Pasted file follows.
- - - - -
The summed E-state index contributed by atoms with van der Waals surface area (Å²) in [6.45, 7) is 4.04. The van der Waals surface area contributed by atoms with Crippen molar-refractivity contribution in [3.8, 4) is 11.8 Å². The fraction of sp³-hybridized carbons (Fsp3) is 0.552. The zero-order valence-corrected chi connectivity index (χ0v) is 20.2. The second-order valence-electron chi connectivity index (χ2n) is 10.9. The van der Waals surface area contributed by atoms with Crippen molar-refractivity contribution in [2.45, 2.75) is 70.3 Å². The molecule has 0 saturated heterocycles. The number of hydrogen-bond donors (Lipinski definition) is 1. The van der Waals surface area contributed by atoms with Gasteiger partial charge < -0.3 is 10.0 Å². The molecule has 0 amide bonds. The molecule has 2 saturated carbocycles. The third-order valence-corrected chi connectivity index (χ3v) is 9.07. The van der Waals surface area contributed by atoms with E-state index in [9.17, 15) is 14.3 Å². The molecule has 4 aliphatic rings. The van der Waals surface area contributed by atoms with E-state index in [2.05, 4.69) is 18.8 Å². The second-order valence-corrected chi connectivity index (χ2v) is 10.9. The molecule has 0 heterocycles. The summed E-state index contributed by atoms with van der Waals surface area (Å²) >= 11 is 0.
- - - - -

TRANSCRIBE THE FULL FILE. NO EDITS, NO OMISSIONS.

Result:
The summed E-state index contributed by atoms with van der Waals surface area (Å²) in [6.45, 7) is 4.04. The van der Waals surface area contributed by atoms with Crippen molar-refractivity contribution in [3.8, 4) is 11.8 Å². The fraction of sp³-hybridized carbons (Fsp3) is 0.552. The zero-order valence-corrected chi connectivity index (χ0v) is 20.2. The second-order valence-electron chi connectivity index (χ2n) is 10.9. The van der Waals surface area contributed by atoms with Crippen molar-refractivity contribution in [2.45, 2.75) is 70.3 Å². The molecule has 0 saturated heterocycles. The number of hydrogen-bond donors (Lipinski definition) is 1. The van der Waals surface area contributed by atoms with Gasteiger partial charge < -0.3 is 10.0 Å². The molecule has 0 amide bonds. The molecule has 2 saturated carbocycles. The third-order valence-corrected chi connectivity index (χ3v) is 9.07. The van der Waals surface area contributed by atoms with E-state index in [9.17, 15) is 14.3 Å². The molecule has 4 aliphatic rings. The van der Waals surface area contributed by atoms with E-state index in [2.05, 4.69) is 18.8 Å². The second-order valence-corrected chi connectivity index (χ2v) is 10.9. The molecule has 0 heterocycles. The summed E-state index contributed by atoms with van der Waals surface area (Å²) >= 11 is 0.